Friday, June 10, 2011

Your Credit Report May Have Errors!

Repairing your credit can be difficult and often time consuming.  If you have filed for bankruptcy, you need to be even more fastidious in analyzing your credit report for potential errors after your discharge.  Companies or ways that promise to improve a credit score or, quick-fix efforts, are the most likely to backfire.  So be very cautious of any advice that claims to improve your credit score unrealistically fast.  If the dispute seems involved and you need counsel to help, please call a lawyer.

Remember that notice is essential in the dispute process, so all communications to and from the credit bureaus must be certified mail, return receipt requested.  Save your proofs and make a timeline.  Stay away from on-line disputes.  This dispute process requires a "real" paper trail.

Under Federal Law, you can check your credit report at  This central site allows you to request a free credit file disclosure, commonly called a credit report, once every 12 months from each of the nationwide consumer credit reporting companies:  Equifax, Experian and TransUntion.  This is the only free site.  Beware of other sites that claim to be free, even if "free" is contained in the name!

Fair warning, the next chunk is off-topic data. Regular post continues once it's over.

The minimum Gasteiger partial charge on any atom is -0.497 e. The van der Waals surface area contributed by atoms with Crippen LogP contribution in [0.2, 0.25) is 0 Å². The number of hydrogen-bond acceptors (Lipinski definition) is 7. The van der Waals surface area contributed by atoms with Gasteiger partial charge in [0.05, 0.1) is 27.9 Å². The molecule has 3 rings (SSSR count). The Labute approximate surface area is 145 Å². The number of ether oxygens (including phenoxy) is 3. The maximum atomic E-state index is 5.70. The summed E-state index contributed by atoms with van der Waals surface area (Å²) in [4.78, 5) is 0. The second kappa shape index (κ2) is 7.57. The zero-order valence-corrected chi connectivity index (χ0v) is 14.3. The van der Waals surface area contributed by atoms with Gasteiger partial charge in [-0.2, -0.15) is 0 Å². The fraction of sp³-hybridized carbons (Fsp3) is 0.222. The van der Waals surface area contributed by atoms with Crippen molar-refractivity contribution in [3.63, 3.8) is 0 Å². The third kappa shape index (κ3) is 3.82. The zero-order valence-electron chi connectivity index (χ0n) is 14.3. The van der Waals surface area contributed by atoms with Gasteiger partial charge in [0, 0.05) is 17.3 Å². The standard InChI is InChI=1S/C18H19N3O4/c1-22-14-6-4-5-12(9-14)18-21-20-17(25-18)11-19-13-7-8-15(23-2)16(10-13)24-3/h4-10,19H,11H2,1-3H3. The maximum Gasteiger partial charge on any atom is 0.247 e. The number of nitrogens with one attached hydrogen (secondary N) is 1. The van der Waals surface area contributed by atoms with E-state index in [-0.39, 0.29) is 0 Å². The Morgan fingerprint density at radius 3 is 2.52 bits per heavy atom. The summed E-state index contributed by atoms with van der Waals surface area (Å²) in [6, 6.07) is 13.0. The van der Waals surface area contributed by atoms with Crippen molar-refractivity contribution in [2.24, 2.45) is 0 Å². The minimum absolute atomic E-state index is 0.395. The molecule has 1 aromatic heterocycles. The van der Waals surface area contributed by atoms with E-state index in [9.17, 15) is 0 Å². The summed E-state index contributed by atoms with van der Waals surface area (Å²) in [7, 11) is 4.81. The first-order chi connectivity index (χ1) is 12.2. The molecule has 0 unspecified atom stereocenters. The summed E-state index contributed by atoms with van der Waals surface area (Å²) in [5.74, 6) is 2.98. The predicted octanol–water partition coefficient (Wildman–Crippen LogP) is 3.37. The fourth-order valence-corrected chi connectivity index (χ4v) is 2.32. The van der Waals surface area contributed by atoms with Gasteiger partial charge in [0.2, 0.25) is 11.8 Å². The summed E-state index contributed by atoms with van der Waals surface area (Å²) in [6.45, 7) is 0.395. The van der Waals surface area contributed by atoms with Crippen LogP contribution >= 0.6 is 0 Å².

There are some things you can do now:

Check Your Credit Report - If you find errors on any of your reports, dispute them with the credit bureau and reporting agency.

Set Up Payment Reminder - Online banking reminders are a great way to stay current and avoid late fees.

Reduce the Amount of Debt You Owe - Begin to work on a budget.  Stop using your credit cards, now.  This is easier said than done, but reducing the amount that you owe is going to be a bigger notch on your belt than improving your credit score.  Use your credit report to make a list of all of your accounts and what interest rate they are charging now.  Then come up with a plan to pay down all of the debt in your budge first.

See this recent article for more information about the frequency of errors in credit reports today, including yours:

Lee M. Perlman, Esquire

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